The much-hyped meeting between the leaders of China and the US at the recent G20 summit turned out to be a non-event.
While there was a fleeting easing of trade tensions, anxious investors across the region are still hunting for safe shelters in what continue to be unpredictable markets.
But the trade conflict is only a symptom of a greater malaise between the world’s two largest economies.
Even if the pair announces a deal in the near future, that agreement will also pass as the fundamental issues that exist between them will inevitably resurface.
Asian investors therefore must accept that the China-US friction will be an ongoing scenario and adjust their mindset to embrace future trends that can insulate them from the present defective investment climate.
DBS Chief Investment Officer (CIO), Hou Wey Fook, recently told The Asset how investors can look beyond the current market apprehension by capitalizing on long-term game-changing trends.
Hou advocates the use of a carefully calibrated Barbell Strategy, with growth assets on one end and income assets at the other.
According to Hou, long-term strategic changes are emerging with Asia at the core that will have a profound impact, meaning it will no longer just be business as usual.
As familiar business models unravel or face obsolescence, the CIO recommends stripping away sectors that are under siege from disruption and buying into companies plugged into the secular growth themes, alongside holding income-generating assets.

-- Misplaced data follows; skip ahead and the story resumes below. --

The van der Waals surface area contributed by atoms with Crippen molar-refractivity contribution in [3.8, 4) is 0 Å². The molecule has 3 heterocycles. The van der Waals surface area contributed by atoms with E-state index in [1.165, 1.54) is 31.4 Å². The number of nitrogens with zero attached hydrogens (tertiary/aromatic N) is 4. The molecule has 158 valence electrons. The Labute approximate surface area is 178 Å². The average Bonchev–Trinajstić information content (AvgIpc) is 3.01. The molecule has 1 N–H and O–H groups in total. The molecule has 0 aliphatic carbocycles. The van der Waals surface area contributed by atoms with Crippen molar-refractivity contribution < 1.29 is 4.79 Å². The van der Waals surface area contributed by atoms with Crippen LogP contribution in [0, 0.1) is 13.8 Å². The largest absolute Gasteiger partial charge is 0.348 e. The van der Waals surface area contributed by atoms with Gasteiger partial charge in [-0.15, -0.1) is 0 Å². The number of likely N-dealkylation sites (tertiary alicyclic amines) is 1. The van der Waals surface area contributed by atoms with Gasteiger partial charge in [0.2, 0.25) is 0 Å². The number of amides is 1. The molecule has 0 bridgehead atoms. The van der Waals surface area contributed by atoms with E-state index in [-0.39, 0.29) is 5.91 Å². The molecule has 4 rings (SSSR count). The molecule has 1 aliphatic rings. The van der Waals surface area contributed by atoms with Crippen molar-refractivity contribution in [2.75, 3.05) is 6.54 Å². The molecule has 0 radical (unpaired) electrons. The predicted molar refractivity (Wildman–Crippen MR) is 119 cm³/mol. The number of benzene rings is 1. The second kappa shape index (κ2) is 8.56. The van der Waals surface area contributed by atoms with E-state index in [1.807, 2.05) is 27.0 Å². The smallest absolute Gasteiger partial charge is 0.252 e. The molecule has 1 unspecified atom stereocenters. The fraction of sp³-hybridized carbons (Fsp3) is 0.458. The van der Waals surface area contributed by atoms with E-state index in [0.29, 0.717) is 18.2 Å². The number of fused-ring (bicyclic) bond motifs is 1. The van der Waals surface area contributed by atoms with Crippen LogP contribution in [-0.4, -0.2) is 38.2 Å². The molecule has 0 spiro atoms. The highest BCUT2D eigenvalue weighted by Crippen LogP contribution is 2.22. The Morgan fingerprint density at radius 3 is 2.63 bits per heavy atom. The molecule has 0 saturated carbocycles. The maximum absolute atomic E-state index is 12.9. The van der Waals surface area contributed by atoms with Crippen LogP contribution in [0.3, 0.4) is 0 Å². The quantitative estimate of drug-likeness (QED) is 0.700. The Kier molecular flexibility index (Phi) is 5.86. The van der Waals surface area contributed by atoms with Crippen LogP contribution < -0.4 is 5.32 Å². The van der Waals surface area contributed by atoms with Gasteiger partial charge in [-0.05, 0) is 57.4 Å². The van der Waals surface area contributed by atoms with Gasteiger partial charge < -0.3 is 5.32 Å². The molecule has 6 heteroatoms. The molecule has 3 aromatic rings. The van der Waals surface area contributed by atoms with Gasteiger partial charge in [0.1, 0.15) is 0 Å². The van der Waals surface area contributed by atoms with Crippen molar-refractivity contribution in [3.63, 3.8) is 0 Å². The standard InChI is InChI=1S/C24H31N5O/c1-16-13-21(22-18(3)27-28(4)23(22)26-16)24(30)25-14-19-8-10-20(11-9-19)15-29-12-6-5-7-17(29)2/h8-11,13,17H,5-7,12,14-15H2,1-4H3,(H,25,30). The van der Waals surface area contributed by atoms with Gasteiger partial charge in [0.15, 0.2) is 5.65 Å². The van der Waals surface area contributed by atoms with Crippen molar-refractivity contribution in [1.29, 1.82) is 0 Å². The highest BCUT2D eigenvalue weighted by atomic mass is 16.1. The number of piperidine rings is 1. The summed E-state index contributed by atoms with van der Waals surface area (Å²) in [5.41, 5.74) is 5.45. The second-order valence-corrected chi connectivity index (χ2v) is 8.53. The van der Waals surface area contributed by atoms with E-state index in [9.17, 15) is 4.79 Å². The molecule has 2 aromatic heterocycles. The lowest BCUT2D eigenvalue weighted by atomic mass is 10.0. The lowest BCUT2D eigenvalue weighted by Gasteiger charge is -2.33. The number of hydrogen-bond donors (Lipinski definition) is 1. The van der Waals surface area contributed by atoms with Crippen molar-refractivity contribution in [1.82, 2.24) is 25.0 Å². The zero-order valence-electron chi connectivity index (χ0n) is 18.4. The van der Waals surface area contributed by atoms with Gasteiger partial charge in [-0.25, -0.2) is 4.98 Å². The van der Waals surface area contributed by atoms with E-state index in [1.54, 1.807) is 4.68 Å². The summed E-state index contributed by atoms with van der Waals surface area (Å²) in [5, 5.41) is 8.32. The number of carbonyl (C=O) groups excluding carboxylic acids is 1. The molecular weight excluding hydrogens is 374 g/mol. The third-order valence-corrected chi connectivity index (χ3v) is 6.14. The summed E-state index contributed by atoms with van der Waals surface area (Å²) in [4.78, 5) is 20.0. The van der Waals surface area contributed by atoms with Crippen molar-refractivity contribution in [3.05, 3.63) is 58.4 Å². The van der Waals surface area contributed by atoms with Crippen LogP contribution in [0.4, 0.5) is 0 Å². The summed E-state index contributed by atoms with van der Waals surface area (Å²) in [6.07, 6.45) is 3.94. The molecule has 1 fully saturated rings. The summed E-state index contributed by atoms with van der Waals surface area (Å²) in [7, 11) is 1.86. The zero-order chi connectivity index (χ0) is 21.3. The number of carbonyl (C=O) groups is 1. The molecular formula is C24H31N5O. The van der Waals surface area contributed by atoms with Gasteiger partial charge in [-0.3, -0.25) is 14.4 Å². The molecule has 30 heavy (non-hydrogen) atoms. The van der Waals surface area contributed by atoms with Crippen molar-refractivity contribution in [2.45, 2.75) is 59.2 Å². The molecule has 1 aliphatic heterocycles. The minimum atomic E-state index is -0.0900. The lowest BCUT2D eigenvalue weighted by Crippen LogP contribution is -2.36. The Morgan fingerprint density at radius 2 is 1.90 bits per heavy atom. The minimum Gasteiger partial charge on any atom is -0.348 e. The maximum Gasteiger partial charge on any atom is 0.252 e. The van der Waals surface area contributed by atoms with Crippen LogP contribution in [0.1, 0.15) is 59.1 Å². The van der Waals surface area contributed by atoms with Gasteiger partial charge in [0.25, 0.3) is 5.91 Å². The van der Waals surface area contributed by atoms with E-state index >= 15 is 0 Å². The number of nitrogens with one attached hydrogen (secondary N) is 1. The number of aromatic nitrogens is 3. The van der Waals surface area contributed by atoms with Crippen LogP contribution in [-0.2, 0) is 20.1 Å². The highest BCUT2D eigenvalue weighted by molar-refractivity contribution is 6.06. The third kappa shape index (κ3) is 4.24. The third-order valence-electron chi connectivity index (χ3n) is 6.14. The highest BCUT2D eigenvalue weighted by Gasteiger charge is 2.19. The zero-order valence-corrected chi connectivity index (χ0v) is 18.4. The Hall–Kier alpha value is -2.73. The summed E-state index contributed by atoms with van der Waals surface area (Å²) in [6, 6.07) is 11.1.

Among the secular themes he is recommending investors turn to for growth are companies tied to millennial consumption, e-commerce, cloud computing, automation, equities with exposure to US technology, Chinese A shares, and those that embrace the sustainability agenda.
While on the “Income” side of the equation, the balance consists of REITs, dividend stocks, and BBB/BB corporate bonds.
“Even though Singapore REITs have achieved a total return of 18% year-to-date, we continue to find them attractive as their dividend yield is averaging 5% in the face of very low and declining rates globally,” says Hou.
“We like the BB/BBB-rated segment of the bond market as their yield is the highest compared to A-rated and above credits. Given the level of rates today, we are sanguine about corporates’ ability to service their loans. Hence the default rate is not expected to rise above historical norms,” he adds.
On automation, the CIO says “If you look at China today, the workers between the ages of 20 to 60 have peaked out and therefore they need to embrace robots and smart factories. The robot density today in China is only 1% so we can see the potential.”
Hou also sees environmental, social, and governance (ESG) investments as no longer being a niche category of investments. “Instead, it will be a mainstream investment category and part of core portfolios,” adds Hou.
The changes have already begun due to two factors: the push factor of increased client demand and the pull factor of ESG adding value to credit analysis.
At the institutional level, the world’s leading sovereign wealth funds are allocating hundreds of billions of dollars to ESG funds and investing in companies who effectively incorporate ESG and sustainability into their business.
The prime example is the world’s largest wealth fund. Norway’s US$1 trillion fund fired a warning last year to companies it invests in to adhere to more demanding guidelines on ocean pollution and sustainability.